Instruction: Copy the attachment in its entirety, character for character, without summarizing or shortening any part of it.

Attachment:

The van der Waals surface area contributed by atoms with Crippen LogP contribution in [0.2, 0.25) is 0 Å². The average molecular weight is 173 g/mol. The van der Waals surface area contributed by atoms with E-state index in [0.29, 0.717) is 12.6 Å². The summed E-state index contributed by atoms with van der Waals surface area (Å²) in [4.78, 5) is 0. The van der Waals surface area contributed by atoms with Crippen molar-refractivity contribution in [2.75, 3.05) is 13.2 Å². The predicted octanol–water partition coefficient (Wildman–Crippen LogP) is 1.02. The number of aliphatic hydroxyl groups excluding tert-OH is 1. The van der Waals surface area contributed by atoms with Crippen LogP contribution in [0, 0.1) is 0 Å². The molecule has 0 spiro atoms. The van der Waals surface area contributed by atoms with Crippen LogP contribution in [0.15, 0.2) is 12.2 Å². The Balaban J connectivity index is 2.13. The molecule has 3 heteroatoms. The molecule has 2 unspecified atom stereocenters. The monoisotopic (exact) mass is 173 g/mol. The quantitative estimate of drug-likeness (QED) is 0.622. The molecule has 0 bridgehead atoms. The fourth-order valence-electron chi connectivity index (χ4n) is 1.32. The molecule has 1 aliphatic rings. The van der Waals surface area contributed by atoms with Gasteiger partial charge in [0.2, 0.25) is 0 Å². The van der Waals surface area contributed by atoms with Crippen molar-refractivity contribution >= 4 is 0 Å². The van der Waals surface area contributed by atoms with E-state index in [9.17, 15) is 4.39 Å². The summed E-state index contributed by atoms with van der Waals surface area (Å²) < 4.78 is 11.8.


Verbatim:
The van der Waals surface area contributed by atoms with Crippen LogP contribution in [0.2, 0.25) is 0 Å². The average molecular weight is 173 g/mol. The van der Waals surface area contributed by atoms with E-state index in [0.29, 0.717) is 12.6 Å². The summed E-state index contributed by atoms with van der Waals surface area (Å²) in [4.78, 5) is 0. The van der Waals surface area contributed by atoms with Crippen molar-refractivity contribution in [2.75, 3.05) is 13.2 Å². The predicted octanol–water partition coefficient (Wildman–Crippen LogP) is 1.02. The number of aliphatic hydroxyl groups excluding tert-OH is 1. The van der Waals surface area contributed by atoms with Crippen LogP contribution in [0, 0.1) is 0 Å². The molecule has 0 spiro atoms. The van der Waals surface area contributed by atoms with Crippen LogP contribution in [0.15, 0.2) is 12.2 Å². The Balaban J connectivity index is 2.13. The molecule has 3 heteroatoms. The molecule has 2 unspecified atom stereocenters. The monoisotopic (exact) mass is 173 g/mol. The quantitative estimate of drug-likeness (QED) is 0.622. The molecule has 0 bridgehead atoms. The fourth-order valence-electron chi connectivity index (χ4n) is 1.32. The molecule has 1 aliphatic rings. The van der Waals surface area contributed by atoms with Gasteiger partial charge in [0.2, 0.25) is 0 Å². The van der Waals surface area contributed by atoms with Crippen molar-refractivity contribution >= 4 is 0 Å². The van der Waals surface area contributed by atoms with E-state index in [9.17, 15) is 4.39 Å². The summed E-state index contributed by atoms with van der Waals surface area (Å²) < 4.78 is 11.8.